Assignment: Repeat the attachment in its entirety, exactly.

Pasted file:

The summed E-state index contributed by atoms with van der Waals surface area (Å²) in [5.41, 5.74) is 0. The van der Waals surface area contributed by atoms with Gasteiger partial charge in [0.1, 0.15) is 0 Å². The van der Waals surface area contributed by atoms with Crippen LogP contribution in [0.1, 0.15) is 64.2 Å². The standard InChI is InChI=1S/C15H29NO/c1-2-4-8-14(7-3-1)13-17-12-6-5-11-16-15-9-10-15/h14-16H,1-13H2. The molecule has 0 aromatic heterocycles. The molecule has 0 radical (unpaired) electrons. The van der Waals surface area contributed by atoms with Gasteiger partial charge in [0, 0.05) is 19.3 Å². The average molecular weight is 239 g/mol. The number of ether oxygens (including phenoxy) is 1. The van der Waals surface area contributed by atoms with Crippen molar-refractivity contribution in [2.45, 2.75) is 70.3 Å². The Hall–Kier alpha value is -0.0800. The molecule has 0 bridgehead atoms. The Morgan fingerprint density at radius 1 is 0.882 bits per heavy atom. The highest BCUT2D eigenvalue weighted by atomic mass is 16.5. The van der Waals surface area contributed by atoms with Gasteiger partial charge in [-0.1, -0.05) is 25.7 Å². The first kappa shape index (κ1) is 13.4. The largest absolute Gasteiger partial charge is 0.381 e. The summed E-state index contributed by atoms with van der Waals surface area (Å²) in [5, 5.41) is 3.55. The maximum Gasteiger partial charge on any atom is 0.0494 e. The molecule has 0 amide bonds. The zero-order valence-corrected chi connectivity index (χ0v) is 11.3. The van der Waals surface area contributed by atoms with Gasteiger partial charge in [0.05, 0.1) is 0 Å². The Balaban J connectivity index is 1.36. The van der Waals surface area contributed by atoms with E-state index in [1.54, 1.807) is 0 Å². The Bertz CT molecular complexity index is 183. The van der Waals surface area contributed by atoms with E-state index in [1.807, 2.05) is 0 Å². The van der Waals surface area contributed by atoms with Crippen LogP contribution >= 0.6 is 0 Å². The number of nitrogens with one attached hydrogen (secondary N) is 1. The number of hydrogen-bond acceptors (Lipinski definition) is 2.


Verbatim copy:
The summed E-state index contributed by atoms with van der Waals surface area (Å²) in [5.41, 5.74) is 0. The van der Waals surface area contributed by atoms with Gasteiger partial charge in [0.1, 0.15) is 0 Å². The van der Waals surface area contributed by atoms with Crippen LogP contribution in [0.1, 0.15) is 64.2 Å². The standard InChI is InChI=1S/C15H29NO/c1-2-4-8-14(7-3-1)13-17-12-6-5-11-16-15-9-10-15/h14-16H,1-13H2. The molecule has 0 aromatic heterocycles. The molecule has 0 radical (unpaired) electrons. The van der Waals surface area contributed by atoms with Gasteiger partial charge in [0, 0.05) is 19.3 Å². The average molecular weight is 239 g/mol. The number of ether oxygens (including phenoxy) is 1. The van der Waals surface area contributed by atoms with Crippen molar-refractivity contribution in [2.45, 2.75) is 70.3 Å². The Hall–Kier alpha value is -0.0800. The molecule has 0 bridgehead atoms. The Morgan fingerprint density at radius 1 is 0.882 bits per heavy atom. The highest BCUT2D eigenvalue weighted by atomic mass is 16.5. The van der Waals surface area contributed by atoms with Gasteiger partial charge in [-0.1, -0.05) is 25.7 Å². The first kappa shape index (κ1) is 13.4. The largest absolute Gasteiger partial charge is 0.381 e. The summed E-state index contributed by atoms with van der Waals surface area (Å²) in [5, 5.41) is 3.55. The maximum Gasteiger partial charge on any atom is 0.0494 e. The molecule has 0 amide bonds. The zero-order valence-corrected chi connectivity index (χ0v) is 11.3. The van der Waals surface area contributed by atoms with Gasteiger partial charge in [0.05, 0.1) is 0 Å². The Balaban J connectivity index is 1.36. The van der Waals surface area contributed by atoms with E-state index in [1.54, 1.807) is 0 Å². The Bertz CT molecular complexity index is 183. The van der Waals surface area contributed by atoms with E-state index in [1.807, 2.05) is 0 Å². The van der Waals surface area contributed by atoms with Crippen LogP contribution >= 0.6 is 0 Å². The number of nitrogens with one attached hydrogen (secondary N) is 1. The number of hydrogen-bond acceptors (Lipinski definition) is 2.